- Providing gardening education for low-income residents at community centers, senior centers, and other locations through the work of the Southeast Seattle Garden Education Initiative.
- Supporting a Healthy Corner Store Initiative that will increase the availability of healthy, locally grown foods by connecting convenience stores with producers, and by providing assistance to the stores in making fresh foods available.
The funding is for a three-year period. Implementation begins this year, with the urban farm and all other components underway by the spring of 2010. Solid Ground, a community-based anti-poverty and anti-hunger organization, will be the lead agency for the project, and project partners include the Clean Greens Farm and Market Program, Seattle Tilth, the Delridge Neighborhoods Development Association, the Healthy and Active Rainier Valley Coalition, Public Health Seattle & King County, the Seattle Parks and Neighborhoods Departments, and the University of Washington School of Urban Design.
This grant is a powerful affirmation from the federal government of the successful model for community based action around the issues of local food, hunger, and nutrition, which has been developed through the Local Food Action Initiative (Resolution 31019). It is another step in the path towards implementation of this important priority that will improve the health of Seattle’s residents, add value in our local economy, and reduce the consumption of fossil fuels and the generation of greenhouse gases.
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SMALL BUSINESSES TO PAY LESS B&O TAX
On Monday, July 20, the City Council voted 8 to 1 (McIver voting no) to exempt many small businesses from the City’s Business and Occupations Tax. The vote raises the exemption from its current level of $80,000 to $100,000.
City Council staff estimates that this will exempt several thousand small businesses, primarily home-based, from the tax. While the action will reduce City revenues in the short term, the amount is relatively modest, and the hope is that the long-range benefits will outweigh the short-term losses. In previous recessions, there is evidence that people who are laid off from their jobs often become entrepreneurs working in their basements or garages, and that these enterprises can play a role in jump-starting economic recovery.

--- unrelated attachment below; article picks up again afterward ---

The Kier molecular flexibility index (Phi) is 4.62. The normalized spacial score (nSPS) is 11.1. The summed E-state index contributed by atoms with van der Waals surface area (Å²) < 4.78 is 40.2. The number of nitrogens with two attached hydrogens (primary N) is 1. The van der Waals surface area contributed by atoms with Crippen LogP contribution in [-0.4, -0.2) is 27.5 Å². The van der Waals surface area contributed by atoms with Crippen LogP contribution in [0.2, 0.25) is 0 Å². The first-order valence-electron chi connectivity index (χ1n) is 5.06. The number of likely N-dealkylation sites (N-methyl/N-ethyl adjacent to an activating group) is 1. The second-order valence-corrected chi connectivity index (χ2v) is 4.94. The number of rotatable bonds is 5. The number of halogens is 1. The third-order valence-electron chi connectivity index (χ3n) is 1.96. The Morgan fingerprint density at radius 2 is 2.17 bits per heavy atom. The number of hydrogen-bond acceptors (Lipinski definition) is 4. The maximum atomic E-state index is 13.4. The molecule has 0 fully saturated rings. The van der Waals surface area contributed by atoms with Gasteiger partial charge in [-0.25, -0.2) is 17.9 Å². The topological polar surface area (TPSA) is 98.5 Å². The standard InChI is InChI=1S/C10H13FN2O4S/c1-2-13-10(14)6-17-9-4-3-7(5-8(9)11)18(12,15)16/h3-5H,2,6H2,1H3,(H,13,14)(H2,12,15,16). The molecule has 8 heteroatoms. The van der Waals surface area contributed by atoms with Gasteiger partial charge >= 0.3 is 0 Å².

Recognizing this opportunity, the Council included raising the B&O tax exemption in its Economic Recovery Action Plan (Resolution 31135), which was adopted in May. While the Council recognizes that only a national recovery will truly end the recession, our goal is to encourage as much recovery work as possible on the local level, in hopes that Seattle will lead the recovery and be well-positioned as a leader in the next economy.
The Council is also implementing numerous other provisions of the Economic Recovery Plan, including (most recently) using federal stimulus money to provide 245 additional summer jobs for youth ages 16 to 24 and fund 76,000 meals served to more than 1,500 seniors, and creat a Recession Resources for Seattle Residents one-click information source on the Council website.
Earlier this year, the Council also passed legislation exempting small live music venues from the city’s admission tax and advanced funding for more than $30 million worth of Parks projects to help stimulate the design and construction businesses.
The Council’s economic recovery work will continue at the Budget Committee meeting on Aug. 17 when we will discuss the proposed repeal of the Business Transportation Tax (Head Tax).
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KINGDOME PARKING LOT WILL FINALLY JOIN THE COMMUNITY
On Monday, July 13, the Council unanimously approved a carefully designed zoning change for the old north Kingdome parking lot that will ultimately lead to a new mixed use community being developed on this site. This will meet one of the key goals of the Pioneer Square Neighborhood Plan, increasing the residential population in the neighborhood. The people involved in neighborhood planning believed that this would provide more customers for the businesses in Pioneer Square, and would activate the streets and parks, thus promoting public safety and increasing the neighborhood feel of the area.
Most of the existing buildings in Pioneer Square are protected under zoning laws that limit height and guidelines that protect their historic character. Thus, there are few opportunities to increase the number of residential units on existing properties. But these landlords also struggle financially when the businesses in them cannot attract enough customers to remain viable.
The Pioneer Square Plan contemplated converting existing underused properties (such as surface parking lots) to mixed use buildings, but it was the only neighborhood plan that lacked the zoned capacity for the number of residential units that the Plan called for. The only realistic option to remedy this is to look to the south, to the areas around the stadiums. And the closest large vacant lot – and one that is not caught up in the zoning debates over industrial uses – is the old Kingdome north parking lot.
This parking lot is used for parking by commuters and on game days, but is also one of the few large properties that could sustain a significant level of development. There were many complications to moving forward with any project, however:
- King County owns the land
- The Public Stadium Authority is concerned about views and parking
- Part of the site is contaminated with gasoline and creosote, and must be cleaned up before any development can take place
- The site was not zoned to permit a profitable development to be built that would also be the kind of careful development that respects the historic character of adjacent buildings and the interests of Pioneer Square.